¶6 The record shows that defendant employed four different lawyers, but it is not clear whether he ever paid a fee, except that present counsel disclaims having been paid. Petitioner's father, with whom petitioner lived in Seminole County, was shown to have had steady employment for many years, and he had friends with money. But petitioner says that a business he operated in Texas became bankrupt. He claims that he has no funds whatever, and no property that might be converted into money. It will be noted that in the application for record, quoted heretofore, petitioner did not categorically state that he had no relatives or friends from whom he could get money to pay for the record. It is not alleged that his trial counsel could not state the evidence at trial from memory in narrative form. Obviously, it would be impossible for new counsel not present at trial to do so.
¶7 The sole question is: Did the trial court abuse his discretion in refusal to order casemade at the expense of Seminole County? Only if we can say from the record that there was an abuse of discretion, are we authorized to reverse the trial court.
¶8 What yardstick do we have for solving the question?
¶9 In the recent case of Application of Mennelli for writ of mandamus (Okl.Cr., 332 P.2d 38, 39) this Court said:
"Petition for mandamus for casemade forma pauperis must allege that petitioner is without funds to perfect said appeal or provide security therefor, and it must affirmatively appear that he has no property of any kind and that he has no relatives willing to assist him or that his attorney who represented him is unable to make up a transcript from memory.
"The matter of granting or refusing casemade forma pauperis is a matter within the sound judicial discretion of the trial court and his discretion will not be reviewed unless it appears that it was arbitrarily used or abused."
¶10 See 20 O.S. 1951 § 111 [20-111]; 22 O.S. 1951 § 1061 [22-1061].
¶11 The Court quotes from Judge Furman in the case of Harris v. State, 10 Okl.Cr. 417, 137 P. 365, 369, 139 P. 846, as follows:
"Upon the authority of Jeffries v. State, 9 Okl.Cr. 373, 132 P. 823, the action of the trial court must be sustained. For in the Jeffries case it was expressly stated that, where a defendant had been able to employ lawyers to defend him, if for any reason the stenographer's notes could not be obtained, that then it was the duty of such lawyers to use their best exertion to make up a casemade from memory, and, if they failed to do so, the defendant would be held responsible for this neglect of duty on their part. Also, see Dobbs v. State, 5 Okl.Cr. 475, 114 Pac. 358, 115 Pac. 370. The writer of this opinion practiced law many years in Texas before court stenographers were known in that state, and when, under the law, the evidence had to be written out as a matter of memory by the attorneys and filed in court within ten days from the adjournment of the term of court. The writer never had the least difficulty in preparing his statements of the evidence in his cases, and he knows from personal experience that it can easily be done. In fact he seriously doubts if the employment of court stenographers is at all necessary either in the administration of justice or to the development of lawyers. It has a tendency to breed carelessness on their part; but, be this as it may, the trial court has a large discretion as to when to order the stenographer's notes to be extended without expense to a defendant, and this discretion will not be reviewed, unless it clearly appears from the record that it was arbitrarily used or abused."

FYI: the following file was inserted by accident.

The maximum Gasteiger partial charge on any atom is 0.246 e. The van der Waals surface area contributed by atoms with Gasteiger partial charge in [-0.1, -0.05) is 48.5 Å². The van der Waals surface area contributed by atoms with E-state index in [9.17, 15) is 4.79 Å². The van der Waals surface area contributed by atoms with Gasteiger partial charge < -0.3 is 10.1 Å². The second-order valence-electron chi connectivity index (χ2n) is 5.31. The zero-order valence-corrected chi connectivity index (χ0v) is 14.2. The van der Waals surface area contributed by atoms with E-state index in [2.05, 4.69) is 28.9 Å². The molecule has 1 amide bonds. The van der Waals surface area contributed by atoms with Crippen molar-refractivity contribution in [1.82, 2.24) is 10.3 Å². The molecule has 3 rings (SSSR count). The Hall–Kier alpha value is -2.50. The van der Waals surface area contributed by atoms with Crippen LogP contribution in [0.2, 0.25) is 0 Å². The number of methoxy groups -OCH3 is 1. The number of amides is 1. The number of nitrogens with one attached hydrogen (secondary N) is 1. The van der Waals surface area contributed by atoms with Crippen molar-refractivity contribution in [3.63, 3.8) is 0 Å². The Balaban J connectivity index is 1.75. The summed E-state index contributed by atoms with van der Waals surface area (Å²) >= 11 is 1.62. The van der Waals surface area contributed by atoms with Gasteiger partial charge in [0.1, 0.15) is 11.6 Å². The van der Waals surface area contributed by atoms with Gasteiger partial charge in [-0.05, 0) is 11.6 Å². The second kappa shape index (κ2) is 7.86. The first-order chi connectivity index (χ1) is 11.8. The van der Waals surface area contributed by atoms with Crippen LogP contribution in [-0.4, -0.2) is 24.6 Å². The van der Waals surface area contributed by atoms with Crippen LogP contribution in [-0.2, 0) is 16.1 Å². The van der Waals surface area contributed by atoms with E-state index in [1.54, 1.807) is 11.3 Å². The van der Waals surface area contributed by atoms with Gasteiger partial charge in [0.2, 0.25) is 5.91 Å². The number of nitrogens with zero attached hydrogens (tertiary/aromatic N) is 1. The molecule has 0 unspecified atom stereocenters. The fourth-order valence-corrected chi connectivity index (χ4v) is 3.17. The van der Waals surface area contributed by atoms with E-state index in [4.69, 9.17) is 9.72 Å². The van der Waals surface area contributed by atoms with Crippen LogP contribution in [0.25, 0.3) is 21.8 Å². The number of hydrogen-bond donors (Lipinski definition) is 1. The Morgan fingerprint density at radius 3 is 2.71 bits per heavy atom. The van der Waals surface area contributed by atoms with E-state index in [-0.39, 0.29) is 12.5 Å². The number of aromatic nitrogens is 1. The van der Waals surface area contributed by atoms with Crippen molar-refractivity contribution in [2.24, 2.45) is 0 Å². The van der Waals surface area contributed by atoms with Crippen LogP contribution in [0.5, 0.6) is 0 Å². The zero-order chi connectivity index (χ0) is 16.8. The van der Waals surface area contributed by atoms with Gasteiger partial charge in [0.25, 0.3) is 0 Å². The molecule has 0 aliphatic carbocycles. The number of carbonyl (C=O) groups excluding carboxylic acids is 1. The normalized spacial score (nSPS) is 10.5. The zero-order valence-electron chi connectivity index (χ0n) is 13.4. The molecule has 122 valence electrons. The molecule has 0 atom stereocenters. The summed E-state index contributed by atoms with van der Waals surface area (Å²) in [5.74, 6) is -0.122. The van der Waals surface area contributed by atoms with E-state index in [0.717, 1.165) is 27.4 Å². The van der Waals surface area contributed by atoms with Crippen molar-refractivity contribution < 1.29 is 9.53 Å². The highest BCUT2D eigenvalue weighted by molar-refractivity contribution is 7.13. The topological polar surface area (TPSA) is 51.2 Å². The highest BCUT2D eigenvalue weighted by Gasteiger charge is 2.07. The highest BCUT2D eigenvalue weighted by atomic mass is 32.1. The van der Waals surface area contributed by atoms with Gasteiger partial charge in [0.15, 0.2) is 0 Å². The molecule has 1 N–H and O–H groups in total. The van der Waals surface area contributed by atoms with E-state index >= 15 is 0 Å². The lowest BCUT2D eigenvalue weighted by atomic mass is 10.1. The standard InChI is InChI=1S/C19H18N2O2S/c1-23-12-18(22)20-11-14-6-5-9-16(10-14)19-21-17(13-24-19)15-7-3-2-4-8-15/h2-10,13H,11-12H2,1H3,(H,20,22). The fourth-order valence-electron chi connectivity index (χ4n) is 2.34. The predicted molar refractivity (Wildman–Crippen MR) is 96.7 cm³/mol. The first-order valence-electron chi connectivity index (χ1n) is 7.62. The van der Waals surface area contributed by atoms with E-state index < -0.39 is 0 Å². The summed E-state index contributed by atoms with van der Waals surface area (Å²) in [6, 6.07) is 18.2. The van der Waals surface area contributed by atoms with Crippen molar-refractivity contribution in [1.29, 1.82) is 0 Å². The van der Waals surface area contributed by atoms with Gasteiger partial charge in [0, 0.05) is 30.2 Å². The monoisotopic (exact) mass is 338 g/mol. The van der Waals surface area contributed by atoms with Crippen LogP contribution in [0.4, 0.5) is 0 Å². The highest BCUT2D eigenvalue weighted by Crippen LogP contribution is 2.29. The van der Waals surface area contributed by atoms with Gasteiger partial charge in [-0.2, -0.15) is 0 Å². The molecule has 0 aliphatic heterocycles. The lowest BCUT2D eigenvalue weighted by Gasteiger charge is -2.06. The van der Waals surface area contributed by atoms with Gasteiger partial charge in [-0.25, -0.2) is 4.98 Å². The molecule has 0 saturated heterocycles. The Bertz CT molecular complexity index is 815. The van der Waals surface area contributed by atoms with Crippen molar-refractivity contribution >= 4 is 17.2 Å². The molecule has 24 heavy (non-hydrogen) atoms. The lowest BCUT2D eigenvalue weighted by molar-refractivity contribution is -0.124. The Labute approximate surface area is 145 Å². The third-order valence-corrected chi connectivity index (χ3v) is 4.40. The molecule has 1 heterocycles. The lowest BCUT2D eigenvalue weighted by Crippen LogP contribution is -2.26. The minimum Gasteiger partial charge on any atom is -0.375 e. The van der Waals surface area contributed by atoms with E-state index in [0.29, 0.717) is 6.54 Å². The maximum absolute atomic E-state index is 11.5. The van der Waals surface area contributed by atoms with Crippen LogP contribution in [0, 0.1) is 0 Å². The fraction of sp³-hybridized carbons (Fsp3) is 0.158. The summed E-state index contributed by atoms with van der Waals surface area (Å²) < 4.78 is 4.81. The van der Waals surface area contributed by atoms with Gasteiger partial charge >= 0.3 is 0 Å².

¶12 See also Gaines v. State, 61 Okl.Cr. 8, 65 P.2d 422, where in the body of the opinion Judge Barefoot said:
"Trial courts should, and will, exercise their sound discretion in protecting the rights of defendants who have been convicted and who desire to appeal their cases to the higher courts. No fixed rule ought to be established. Where extreme penalties have been inflicted, or where the court deems it proper that the questions involved are such that should be passed upon by the higher courts, or whether or not the appeal is frivolous, will all be taken into consideration by the court in the exercise of its sound discretion, to the end that the rights of the defendant may be properly safeguarded, and also the rights of the county protected from the expense of unnecessary appeals. The mere filing of an affidavit by the defendant, or his statement that he is unable to pay the expense of the appeal, should not alone determine the right of the county to furnish the transcript of the record."
¶13 We are unable to say from the record that the trial court abused its discretion in refusing to order the record for appeal at the expense of Seminole County, and therefore are not justified in setting aside the order of the court here complained of.
NIX, J., not participating.